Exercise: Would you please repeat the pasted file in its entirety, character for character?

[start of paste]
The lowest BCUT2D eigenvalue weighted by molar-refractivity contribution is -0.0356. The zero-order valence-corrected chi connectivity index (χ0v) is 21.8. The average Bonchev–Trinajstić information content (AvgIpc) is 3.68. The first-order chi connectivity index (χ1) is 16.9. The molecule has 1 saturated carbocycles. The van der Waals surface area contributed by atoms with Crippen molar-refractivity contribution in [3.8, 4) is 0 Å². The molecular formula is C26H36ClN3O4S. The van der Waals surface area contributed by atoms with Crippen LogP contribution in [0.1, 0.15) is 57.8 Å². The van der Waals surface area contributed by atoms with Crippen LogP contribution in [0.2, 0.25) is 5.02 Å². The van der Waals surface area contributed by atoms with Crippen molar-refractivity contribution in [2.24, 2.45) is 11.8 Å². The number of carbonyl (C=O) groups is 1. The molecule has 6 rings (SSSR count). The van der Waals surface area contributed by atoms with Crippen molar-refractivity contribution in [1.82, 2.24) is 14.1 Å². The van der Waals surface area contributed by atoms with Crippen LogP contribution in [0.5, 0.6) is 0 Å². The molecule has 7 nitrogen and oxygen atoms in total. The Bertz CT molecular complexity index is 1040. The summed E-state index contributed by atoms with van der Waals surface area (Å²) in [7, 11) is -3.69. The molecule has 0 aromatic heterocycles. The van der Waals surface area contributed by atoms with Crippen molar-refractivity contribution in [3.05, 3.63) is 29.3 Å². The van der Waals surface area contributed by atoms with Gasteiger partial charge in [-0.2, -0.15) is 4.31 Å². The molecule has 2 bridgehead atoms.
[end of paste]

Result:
The lowest BCUT2D eigenvalue weighted by molar-refractivity contribution is -0.0356. The zero-order valence-corrected chi connectivity index (χ0v) is 21.8. The average Bonchev–Trinajstić information content (AvgIpc) is 3.68. The first-order chi connectivity index (χ1) is 16.9. The molecule has 1 saturated carbocycles. The van der Waals surface area contributed by atoms with Crippen molar-refractivity contribution in [3.8, 4) is 0 Å². The molecular formula is C26H36ClN3O4S. The van der Waals surface area contributed by atoms with Crippen LogP contribution in [0.1, 0.15) is 57.8 Å². The van der Waals surface area contributed by atoms with Crippen LogP contribution in [0.2, 0.25) is 5.02 Å². The van der Waals surface area contributed by atoms with Crippen molar-refractivity contribution in [2.24, 2.45) is 11.8 Å². The number of carbonyl (C=O) groups is 1. The molecule has 6 rings (SSSR count). The van der Waals surface area contributed by atoms with Crippen molar-refractivity contribution in [1.82, 2.24) is 14.1 Å². The van der Waals surface area contributed by atoms with Crippen LogP contribution in [0.5, 0.6) is 0 Å². The molecule has 7 nitrogen and oxygen atoms in total. The Bertz CT molecular complexity index is 1040. The summed E-state index contributed by atoms with van der Waals surface area (Å²) in [7, 11) is -3.69. The molecule has 0 aromatic heterocycles. The van der Waals surface area contributed by atoms with Crippen molar-refractivity contribution in [3.05, 3.63) is 29.3 Å². The van der Waals surface area contributed by atoms with Gasteiger partial charge in [-0.2, -0.15) is 4.31 Å². The molecule has 2 bridgehead atoms.